different module, you could use the 'compiles' trait with allMembers
to find out if a member can be accessed.
you could define a template in another module that does the check and
returns the result.
Well, it'd indeed be used from a different module than class, in fact
from a different package.
But this only gives the public members, right?
a library that created XML loaders for structs, and it needed to know
struct Stuff
{
int foo;
char[] bar;
alias Tuple!("foo", "bar") _fields;
}
Then I just looped over _fields.
What I want is a way that doesn't require much changes to the class
itself but rather does the work in the module that actually uses the
method names.

What I'm trying to do is providing a mechanism for LuaLib to register a
whole class automatically (and probably also checking all method's
parameters for correctness). So far you have to register each method to
be used in lua individually.

So I was initially thinking about registering all protected methods or
something like that. Guess I will use the prefix solution here cause it
probably is the best way for this particular problem anyway.

But yet I'm interested in (and also somewhat impressed by) the
possibilities to do this ;)


(reminds me of my search for a way to debug template and mixin stuff)
Trass3r
2009-01-20 15:29:21 UTC
Permalink
It seems like there is no way to automatically get the class methods in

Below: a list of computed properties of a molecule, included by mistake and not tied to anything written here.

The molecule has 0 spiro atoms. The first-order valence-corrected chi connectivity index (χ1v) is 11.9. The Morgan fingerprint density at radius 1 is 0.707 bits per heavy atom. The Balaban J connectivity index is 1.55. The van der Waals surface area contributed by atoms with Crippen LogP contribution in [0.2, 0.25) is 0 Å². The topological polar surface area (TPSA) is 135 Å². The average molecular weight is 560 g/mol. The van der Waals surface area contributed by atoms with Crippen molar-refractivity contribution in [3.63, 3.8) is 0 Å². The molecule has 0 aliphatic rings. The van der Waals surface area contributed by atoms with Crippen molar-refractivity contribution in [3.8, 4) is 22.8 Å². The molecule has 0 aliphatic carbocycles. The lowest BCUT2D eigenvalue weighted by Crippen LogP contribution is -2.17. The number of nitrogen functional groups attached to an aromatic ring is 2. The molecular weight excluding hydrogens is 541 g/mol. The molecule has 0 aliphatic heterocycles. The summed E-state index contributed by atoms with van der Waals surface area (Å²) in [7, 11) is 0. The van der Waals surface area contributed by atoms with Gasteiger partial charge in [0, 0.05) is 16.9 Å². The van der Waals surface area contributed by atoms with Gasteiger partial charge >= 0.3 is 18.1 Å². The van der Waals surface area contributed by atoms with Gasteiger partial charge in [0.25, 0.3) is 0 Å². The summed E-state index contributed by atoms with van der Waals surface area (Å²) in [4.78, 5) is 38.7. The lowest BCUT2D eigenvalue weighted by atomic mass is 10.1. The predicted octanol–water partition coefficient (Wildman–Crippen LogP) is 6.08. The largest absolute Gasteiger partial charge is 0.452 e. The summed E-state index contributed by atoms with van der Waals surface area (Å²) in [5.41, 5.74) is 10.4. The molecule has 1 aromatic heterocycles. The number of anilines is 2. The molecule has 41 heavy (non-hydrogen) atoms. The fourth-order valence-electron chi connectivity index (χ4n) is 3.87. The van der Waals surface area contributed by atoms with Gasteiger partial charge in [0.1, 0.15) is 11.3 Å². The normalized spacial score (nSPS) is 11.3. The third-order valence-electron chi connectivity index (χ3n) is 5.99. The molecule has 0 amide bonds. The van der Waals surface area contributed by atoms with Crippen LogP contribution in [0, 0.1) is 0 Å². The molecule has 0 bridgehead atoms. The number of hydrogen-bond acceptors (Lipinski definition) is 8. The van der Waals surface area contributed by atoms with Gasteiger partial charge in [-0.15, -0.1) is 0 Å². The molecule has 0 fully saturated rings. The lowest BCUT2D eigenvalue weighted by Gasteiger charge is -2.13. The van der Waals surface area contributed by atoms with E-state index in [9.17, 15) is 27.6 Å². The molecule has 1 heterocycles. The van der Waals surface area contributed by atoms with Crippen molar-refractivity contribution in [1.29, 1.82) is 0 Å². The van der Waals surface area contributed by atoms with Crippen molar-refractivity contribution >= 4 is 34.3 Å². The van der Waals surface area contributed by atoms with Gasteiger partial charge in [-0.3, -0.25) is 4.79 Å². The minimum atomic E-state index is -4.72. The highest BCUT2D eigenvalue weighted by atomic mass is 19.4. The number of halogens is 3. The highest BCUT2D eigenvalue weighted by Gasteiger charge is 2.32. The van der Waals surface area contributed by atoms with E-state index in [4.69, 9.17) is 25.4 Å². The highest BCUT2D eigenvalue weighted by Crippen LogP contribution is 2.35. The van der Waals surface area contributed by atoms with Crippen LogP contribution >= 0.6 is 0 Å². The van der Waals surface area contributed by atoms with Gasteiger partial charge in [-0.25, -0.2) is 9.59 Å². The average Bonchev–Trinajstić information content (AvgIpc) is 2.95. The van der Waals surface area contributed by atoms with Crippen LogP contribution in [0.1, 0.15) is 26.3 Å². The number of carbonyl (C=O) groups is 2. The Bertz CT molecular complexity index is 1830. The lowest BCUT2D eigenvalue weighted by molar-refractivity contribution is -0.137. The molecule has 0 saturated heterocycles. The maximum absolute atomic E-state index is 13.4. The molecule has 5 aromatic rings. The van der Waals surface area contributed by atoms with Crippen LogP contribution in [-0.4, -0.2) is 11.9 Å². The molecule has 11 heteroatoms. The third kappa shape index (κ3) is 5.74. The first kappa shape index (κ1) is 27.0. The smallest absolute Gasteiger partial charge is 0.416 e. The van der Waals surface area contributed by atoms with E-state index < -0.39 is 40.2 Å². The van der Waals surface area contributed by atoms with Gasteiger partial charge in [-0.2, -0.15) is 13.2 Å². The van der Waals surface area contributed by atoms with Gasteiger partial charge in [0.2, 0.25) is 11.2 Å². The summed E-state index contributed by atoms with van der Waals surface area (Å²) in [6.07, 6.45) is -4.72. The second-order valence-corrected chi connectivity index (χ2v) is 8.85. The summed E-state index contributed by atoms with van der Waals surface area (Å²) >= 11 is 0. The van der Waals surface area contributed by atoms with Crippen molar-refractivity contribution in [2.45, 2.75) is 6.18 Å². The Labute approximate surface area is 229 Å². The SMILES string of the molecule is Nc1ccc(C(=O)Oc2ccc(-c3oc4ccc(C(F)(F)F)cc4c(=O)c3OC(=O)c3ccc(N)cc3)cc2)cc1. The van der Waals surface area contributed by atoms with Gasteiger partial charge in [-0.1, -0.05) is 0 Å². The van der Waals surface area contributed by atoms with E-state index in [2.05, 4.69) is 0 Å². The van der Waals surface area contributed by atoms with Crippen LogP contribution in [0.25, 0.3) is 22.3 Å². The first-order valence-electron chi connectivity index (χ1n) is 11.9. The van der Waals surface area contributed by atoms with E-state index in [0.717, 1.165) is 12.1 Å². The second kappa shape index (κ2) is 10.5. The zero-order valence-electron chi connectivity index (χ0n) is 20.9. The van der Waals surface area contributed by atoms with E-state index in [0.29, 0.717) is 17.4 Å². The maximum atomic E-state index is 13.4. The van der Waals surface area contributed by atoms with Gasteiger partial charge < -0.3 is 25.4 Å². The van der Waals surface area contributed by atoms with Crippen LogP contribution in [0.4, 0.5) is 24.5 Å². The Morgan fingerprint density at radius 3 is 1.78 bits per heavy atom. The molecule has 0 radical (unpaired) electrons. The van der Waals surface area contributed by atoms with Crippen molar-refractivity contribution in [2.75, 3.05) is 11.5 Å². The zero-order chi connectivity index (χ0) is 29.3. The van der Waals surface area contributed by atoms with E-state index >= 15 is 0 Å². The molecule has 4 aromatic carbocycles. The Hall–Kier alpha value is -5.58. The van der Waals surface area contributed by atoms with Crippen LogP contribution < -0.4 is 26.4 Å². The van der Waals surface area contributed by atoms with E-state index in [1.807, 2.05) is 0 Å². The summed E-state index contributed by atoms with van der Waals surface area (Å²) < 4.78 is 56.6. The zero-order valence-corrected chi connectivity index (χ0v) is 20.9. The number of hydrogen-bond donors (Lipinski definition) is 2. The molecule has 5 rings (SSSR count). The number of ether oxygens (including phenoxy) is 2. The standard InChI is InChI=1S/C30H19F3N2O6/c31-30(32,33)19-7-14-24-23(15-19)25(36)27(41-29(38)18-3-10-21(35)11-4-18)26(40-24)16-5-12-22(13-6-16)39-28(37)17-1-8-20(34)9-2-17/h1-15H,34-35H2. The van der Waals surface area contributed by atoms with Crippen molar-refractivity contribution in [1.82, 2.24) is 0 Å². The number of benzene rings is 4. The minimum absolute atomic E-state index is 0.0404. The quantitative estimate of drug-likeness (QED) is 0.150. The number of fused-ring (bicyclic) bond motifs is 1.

D1 currently?!
__traits isn't supported, std.traits doesn't give anything usable,
.tupleof only gets the fields (plus only giving an ExpressionTuple for
classes).
Jarrett Billingsley
2009-01-20 16:50:44 UTC
Permalink
It seems like there is no way to automatically get the class methods in D1
currently?!
__traits isn't supported, std.traits doesn't give anything usable, .tupleof
only gets the fields (plus only giving an ExpressionTuple for classes).
You're correct. __traits was introduced in D2 mostly because D1's
compile-time introspection is so paltry.
Trass3r
2009-01-20 19:13:00 UTC
Permalink
Post by Jarrett Billingsley
It seems like there is no way to automatically get the class methods in D1
currently?!
__traits isn't supported, std.traits doesn't give anything usable, .tupleof
only gets the fields (plus only giving an ExpressionTuple for classes).
You're correct. __traits was introduced in D2 mostly because D1's
compile-time introspection is so paltry.
Yeah, __traits works quite well to get the function names, but I still